Over the years there has been a lot of hard work put into the course so that everyone could have the opportunity to play a round of golf. We all know there is much hard work and many difficulties that lie ahead. I also know that pointing fingers and name calling have never solved problems. Why not work together to solve the problems and become a club where everyone can come to relax, enjoy a game of golf, have a cocktail or perhaps dinner and enjoy a lovely view?
Shelter Island Country Club may not be perfect but it is a beautiful part of Shelter Island. Let’s build it up, not knock it down, and be proud of the accomplishment.
A bit of history: After 57 years as greenskeeper maintaining the grounds and giving many lessons, my dad, Bill Congdon, and my mother, Olive, who was in the clubhouse for 42 years (an amazing twosome!) decided to leave SICC in 1976. The reason being it was time to retire and do some traveling. The following spring they took a long-awaited trip to California with much sightseeing along the way. Upon their return, Bill continued to play golf at the club until he was 92.
CHARLOTTE CONGDON HANNABURY
Hoping for a solution
To the Editor:
We — the Shelter Island Preschool Board of Directors — want to share the latest challenge of our youngest Islanders and ask for help as we try to brainstorm a solution.
First, we applaud the Shelter Island School on the decision to offer a full-day program for 4-year-olds. This is a wonderful option for children and their families and on par with the surrounding communities.
With that said, without the revenue from our own 4-year-old program, keeping our doors open beyond the 2016-2017 school year will be nearly impossible. While we are extremely sad at the prospect of having to shut our doors, we still hold out hope there may be a solution to continue to offer a high quality program for the 2- and 3-year-olds.
This Island it at a crossroads. Our young working families struggle to afford housing here and we are now at risk of losing a critical program. It is my hope that we can find the resources to maintain a program for our youngest Islanders and not burden our young working families with having to take children off the Island for this type of educational program. Although our program is not a free service, we have worked hard to keep the it affordable and have never refused a family because of an inability to pay.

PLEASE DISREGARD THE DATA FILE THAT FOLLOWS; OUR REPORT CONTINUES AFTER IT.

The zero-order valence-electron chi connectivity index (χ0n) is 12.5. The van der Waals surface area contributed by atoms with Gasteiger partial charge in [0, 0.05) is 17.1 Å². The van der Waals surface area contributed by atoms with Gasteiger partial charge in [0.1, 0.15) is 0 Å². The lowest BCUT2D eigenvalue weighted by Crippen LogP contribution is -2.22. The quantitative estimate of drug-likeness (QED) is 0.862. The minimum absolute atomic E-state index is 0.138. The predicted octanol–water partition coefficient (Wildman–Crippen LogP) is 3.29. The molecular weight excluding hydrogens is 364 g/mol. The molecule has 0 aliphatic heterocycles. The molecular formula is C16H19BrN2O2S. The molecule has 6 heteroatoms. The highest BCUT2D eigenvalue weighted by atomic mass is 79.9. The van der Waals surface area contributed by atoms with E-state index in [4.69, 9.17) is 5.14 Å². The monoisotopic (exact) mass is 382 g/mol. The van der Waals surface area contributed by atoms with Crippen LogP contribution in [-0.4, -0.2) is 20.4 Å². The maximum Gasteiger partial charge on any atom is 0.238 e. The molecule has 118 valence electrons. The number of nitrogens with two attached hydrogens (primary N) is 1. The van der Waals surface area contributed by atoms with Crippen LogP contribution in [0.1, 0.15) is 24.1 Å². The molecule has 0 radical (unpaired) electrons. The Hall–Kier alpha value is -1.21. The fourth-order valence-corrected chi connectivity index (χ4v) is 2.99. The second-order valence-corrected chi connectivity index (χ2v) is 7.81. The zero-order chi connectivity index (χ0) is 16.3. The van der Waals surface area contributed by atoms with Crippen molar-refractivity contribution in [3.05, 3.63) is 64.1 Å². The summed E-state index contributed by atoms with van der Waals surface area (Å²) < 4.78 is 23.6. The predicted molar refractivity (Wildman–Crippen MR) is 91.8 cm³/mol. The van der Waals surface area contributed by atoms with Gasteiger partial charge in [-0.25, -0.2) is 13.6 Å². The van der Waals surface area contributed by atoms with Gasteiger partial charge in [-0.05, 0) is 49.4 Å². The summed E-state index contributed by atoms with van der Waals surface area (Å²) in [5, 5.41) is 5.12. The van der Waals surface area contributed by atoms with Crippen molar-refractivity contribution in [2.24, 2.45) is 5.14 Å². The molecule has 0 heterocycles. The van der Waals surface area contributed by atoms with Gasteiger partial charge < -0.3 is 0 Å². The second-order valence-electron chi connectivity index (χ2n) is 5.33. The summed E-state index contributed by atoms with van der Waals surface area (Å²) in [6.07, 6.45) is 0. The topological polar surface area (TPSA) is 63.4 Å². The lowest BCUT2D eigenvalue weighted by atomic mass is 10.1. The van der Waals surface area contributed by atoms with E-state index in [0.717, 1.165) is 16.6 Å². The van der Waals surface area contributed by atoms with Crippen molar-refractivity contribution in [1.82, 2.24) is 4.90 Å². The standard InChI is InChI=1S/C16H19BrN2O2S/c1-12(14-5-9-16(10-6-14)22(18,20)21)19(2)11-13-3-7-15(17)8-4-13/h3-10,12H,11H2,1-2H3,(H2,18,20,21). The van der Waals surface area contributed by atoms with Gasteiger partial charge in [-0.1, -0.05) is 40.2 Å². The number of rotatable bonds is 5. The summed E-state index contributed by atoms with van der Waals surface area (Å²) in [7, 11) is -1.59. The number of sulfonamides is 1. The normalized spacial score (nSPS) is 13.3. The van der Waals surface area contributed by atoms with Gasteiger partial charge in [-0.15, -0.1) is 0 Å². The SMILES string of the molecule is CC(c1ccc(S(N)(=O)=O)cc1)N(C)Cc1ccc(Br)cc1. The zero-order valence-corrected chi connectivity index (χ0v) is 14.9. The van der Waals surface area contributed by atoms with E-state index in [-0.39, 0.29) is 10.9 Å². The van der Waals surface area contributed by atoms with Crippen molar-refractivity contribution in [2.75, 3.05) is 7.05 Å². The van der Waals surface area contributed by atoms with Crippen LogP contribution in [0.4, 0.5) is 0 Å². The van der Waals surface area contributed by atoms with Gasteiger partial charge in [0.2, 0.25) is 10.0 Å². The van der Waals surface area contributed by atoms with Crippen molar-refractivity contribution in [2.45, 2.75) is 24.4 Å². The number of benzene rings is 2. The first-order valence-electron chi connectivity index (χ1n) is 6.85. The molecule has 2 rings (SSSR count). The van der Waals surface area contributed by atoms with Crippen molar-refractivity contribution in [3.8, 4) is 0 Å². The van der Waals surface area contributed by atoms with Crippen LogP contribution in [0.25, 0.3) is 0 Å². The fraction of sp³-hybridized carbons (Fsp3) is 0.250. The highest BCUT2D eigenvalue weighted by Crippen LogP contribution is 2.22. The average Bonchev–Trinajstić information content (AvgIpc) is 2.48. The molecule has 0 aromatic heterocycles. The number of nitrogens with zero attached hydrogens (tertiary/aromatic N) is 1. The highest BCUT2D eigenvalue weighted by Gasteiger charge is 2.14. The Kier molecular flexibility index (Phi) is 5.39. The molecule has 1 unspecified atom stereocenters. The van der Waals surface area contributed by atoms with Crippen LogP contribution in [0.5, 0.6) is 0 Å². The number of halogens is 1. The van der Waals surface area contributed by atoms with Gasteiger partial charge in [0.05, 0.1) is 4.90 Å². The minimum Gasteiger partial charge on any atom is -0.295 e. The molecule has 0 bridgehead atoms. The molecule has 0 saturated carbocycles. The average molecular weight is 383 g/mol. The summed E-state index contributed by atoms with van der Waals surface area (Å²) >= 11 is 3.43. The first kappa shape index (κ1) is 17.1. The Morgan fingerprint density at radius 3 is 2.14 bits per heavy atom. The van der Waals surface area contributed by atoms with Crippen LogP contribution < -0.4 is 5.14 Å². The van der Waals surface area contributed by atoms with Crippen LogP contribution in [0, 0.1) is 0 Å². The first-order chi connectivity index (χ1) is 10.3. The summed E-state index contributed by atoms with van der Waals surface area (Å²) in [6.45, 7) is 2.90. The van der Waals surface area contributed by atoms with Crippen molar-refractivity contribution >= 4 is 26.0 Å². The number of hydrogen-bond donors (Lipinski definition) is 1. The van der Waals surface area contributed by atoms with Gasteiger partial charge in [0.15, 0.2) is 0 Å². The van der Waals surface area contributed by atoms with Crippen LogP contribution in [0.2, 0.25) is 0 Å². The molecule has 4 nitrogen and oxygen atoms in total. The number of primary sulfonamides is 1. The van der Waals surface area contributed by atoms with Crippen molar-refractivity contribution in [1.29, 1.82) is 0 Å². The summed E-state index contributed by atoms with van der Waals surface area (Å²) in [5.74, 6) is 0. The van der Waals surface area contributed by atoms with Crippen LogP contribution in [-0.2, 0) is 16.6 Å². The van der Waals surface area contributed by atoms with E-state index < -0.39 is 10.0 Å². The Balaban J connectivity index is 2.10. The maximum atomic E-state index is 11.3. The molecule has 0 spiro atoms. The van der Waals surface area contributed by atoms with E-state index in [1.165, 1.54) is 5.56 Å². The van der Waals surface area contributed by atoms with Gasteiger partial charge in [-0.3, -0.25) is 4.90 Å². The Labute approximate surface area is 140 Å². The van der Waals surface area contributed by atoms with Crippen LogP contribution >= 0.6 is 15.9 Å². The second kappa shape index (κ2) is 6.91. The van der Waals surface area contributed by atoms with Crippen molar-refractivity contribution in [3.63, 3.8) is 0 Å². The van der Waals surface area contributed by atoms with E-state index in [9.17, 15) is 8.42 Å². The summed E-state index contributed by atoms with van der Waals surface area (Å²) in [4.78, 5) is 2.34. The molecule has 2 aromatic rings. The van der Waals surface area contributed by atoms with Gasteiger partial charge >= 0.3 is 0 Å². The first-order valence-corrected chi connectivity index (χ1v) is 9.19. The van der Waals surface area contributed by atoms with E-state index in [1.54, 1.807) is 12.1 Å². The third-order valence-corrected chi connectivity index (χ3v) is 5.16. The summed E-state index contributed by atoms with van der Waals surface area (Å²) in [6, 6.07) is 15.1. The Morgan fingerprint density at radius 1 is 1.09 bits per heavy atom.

We would like to thank all of the Island organizations that have shown their support to us and have helped maintain this preschool thus far, including the Shelter Island 10K Community Fund, The Lions Club, The Shelter Island Educational Foundation and so many more.
Our Town Board has done a wonderful job offering programs to our seniors; perhaps it is time we begin to explore similar programs for our youngest Islanders.
If anyone is interested in hearing more about our program, or would like to get involved, please feel free to reach out to us directly at [email protected]
Shelter Island Preschool
No wells on CPF properties
To the Editor:
We all know our aquifer is one of our most fragile resources.
Most things that would increase water quality are a good thing. However, we need to make sure the proposed Community Preservation Fund (CPF) legislation does not allow for wells to be placed on land purchased with CPF funds.
While on the Town Board, I often heard the idea that we should allow small community wells to be placed on vacant land to serve properties whose wells have salted and can’t get potable water. If that were to happen, it would allow development of fragile properties that previously would not have been developed.
That would certainly be contrary to the reason the CPF fund was established — to preserve open space!
To the Editor:
Last Saturday I inadvertently (aka, rather stupidly) left my keys in the post box section of the post office.
I would like to express my gratitude to whoever turned my keys in to the authorities and to the police for their efforts in tracking me down and returning them to me.
Luckily I got them back before I realized that they had even gone astray. Thank you to all involved.